The new commission shall consist of a chairperson, vice chairperson and 12 members to be appointed by the central government. The secretary of the commission will act as the member-secretary. Of the 12 members, three members will represent union government namely: secretary of higher education, secretary of ministry of skill development and entrepreneurship and secretary, department of science and technology. Besides, there will be an “industry doyen” among the board members.

7th Pay Commission Allowances: Updates On Empowered Committee Meeting

Allowance committee examining 7th pay commissions recommendations submitted its report last month.

The Empowered Committee of Secretaries (E-CoS) is likely to meet soon to screen the allowance committee report on 7th pay commission recommendations, an employee union leader said. He expects the Empowered Committee of Secretaries to firm up the proposal in a fortnight for approval of the Cabinet. The Ashok Lavasa committee on allowances, which examined the 7th pay commission’s recommendations on allowances, submitted its report to the finance minister on April 27. The allowance committee has suggested some modifications in some allowances that are applicable universally to all employees as well as certain other allowances which apply to specific employee categories, the finance ministry said in a statement.

The 7th pay commission had recommended that house rent allowance or HRA be paid at the rate of 24 per cent, 16 per cent and 8 per cent of the new basic pay, depending on the type of city. The 7th pay commission had also recommended that the rate of HRA be revised to 27 per cent, 18 per cent and 9 per cent when DA crosses 50 per cent, and further revised to 30 per cent, 20 per cent and 10 per cent when DA crosses 100 per cent. With regard to allowances, employee unions have demanded HRA at the rate of 30 per cent, 20 per cent and 10 per cent.

The 7th pay commission had recommended that of a total of 196 allowances, 52 be abolished altogether and 36 be abolished as separate identities by subsuming them in another allowance.
The Cabinet had earlier approved modification in recommendations of the 7th pay commission relating to the method of revision of pension of pre-2016 pensioners and family pensioners based on recommendations of a high-level panel. The decision will benefit over 55 lakh pre-2016 civil and defence pensioners and family pensioners.

 

 

 

[“source-ndtv”]

7th Pay Commission: Changes In Pension, Defence Pay Matrix And More

The Cabinet had in June last year approved implementation of 7th pay commission recommendations

he Union Cabinet chaired by Prime Minister Narendra Modi approved important proposals relating to modifications in the 7th pay commission recommendations on pay and pensionary benefits including those of defence forces. The benefit of the modifications will be available with effect from January 1, 2016, the date of implementation of 7th pay commission recommendations. The Cabinet had in June last year approved implementation of the 7th pay commission’s recommendations with an additional financial outgo of Rs. 84,933 crore for 2016-17 (including arrears for 2 months of 2015-16). With the increase approved by the Cabinet, the annual pension bill alone of the central government is likely to be Rs. 1,76,071 crore.

Here are highlights of some of the important decisions of the Cabinet:

The Cabinet approved modifications in the recommendations of the 7th pay commission relating to the method of revision of pension of pre-2016 pensioners and family pensioners based on suggestions made by the committee chaired by Secretary (Pensions).
The modified formulation of pension revision approved by the Cabinet will entail an additional benefit to the pensioners and an additional expenditure of approximately Rs. 5,031 crore for 2016-17 over and above the expenditure already incurred in revision of pension as per the second formulation based on fitment factor.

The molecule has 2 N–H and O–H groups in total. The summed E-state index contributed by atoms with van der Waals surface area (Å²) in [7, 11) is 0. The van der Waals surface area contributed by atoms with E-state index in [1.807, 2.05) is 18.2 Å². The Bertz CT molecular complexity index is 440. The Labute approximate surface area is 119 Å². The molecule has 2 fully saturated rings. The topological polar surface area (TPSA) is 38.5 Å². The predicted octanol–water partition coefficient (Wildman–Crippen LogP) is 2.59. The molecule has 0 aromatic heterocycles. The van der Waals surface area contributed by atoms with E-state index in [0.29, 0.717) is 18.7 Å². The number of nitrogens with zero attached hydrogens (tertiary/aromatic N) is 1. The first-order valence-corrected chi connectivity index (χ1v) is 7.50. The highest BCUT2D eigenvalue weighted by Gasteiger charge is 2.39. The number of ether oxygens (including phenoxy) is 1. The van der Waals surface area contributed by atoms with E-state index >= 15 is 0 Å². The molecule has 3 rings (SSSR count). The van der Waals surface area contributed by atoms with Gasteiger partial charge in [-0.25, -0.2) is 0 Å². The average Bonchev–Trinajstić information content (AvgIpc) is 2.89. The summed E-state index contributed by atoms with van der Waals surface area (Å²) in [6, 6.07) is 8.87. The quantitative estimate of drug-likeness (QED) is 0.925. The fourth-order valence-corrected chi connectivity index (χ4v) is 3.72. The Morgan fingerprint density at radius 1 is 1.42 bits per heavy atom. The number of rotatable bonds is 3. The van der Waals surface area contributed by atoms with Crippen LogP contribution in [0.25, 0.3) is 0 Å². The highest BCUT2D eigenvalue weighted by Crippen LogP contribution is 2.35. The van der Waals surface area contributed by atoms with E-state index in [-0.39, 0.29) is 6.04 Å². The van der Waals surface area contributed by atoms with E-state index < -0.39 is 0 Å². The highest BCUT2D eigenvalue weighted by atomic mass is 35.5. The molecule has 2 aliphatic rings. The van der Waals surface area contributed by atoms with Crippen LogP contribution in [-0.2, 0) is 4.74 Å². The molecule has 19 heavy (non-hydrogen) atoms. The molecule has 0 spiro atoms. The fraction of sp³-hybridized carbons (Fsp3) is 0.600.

It will benefit over 55 lakh pre-2016 civil and defence pensioners and family pensioners. In order to provide the more beneficial option to the pensioners, the Cabinet has accepted the recommendations of the Committee, which has suggested revision of pension based on information contained in the Pension Payment Order (PPO) issued to every pensioner.

The Cabinet also approved the retention of percentage-based regime of disability pension implemented after sixth pay commission, which the 7th pay commission had recommended to be replaced by a slab-based system. The decision which will benefit existing and future defence pensioners would entail an additional expenditure of approximately Rs. 130 crore per annum.

The Cabinet has approved further modifications in the pay structure and the three Pay Matrices, i.e. Civil, Defence and Military Nursing Service (MNS).

The 7th pay commission had recommended a compact Pay Matrix for Defence Forces personnel keeping in view the number of levels, age and retirement profiles of the service personnel. The Ministry of Defence raised the issue that the compact nature of the Defence Pay Matrix may lead to stagnation for JCOs or junior commissioned officers in Defence Forces and proposed that the Defence Pay Matrix be extended to 40 stages. The Cabinet decision to extend the Defence Pay Matrix will benefit the junior commissioned officers who can continue in service without facing any stagnation till their retirement age of 57 years.

Index of Rationalisation or IOR for Levels 12 A (Lt. Col. and equivalent) and 13 (Colonel and equivalent) in the Defence Pay Matrix and Level 13 (Director and equivalent) in the Civil Pay Matrix has been increased from 2.57 to 2.67: Variable IOR ranging from 2.57 to 2.81 has been applied by the 7th CPC to arrive at Minimum Pay in each Level on the premise that with enhancement of Levels from Pay Band 1 to 2, 2 to 3 and onwards, the role, responsibility and accountability increases at each step in the hierarchy.

This principle has not been applied in respect of Levels 12A (Lt. Col. And equivalent), 13 (Colonel and equivalent) and 13A (Brigadier and equivalent) of Defence Pay Matrix and Level 13 (Director and equivalent) of the Civil Pay Matrix on the ground that there was a disproportionate increase in entry pay at the level pertaining to GP 8700 in the 6ht pay commission regime. The IOR for Level 13A (Brigadier and equivalent) in the Defence Pay Matrix has already been revised upwards with the approval of the Cabinet earlier. In view of the request from Ministry of Defence for raising the IOR for Levels 12 A and 13 of the Defence Pay Matrix and requests from others, the IOR for these levels has been revised upwards to ensure uniformity of approach in determining the IOR.

To ensure against reduction in pay, benefit of pay protection in the form of Personal Pay was earlier extended to officers when posted on deputation under Central Staffing Scheme (CSS) with the approval of Cabinet. The benefit will also be available to officers coming on Central Deputation on posts not covered under the CSS.

 

 

[“source-ndtv”]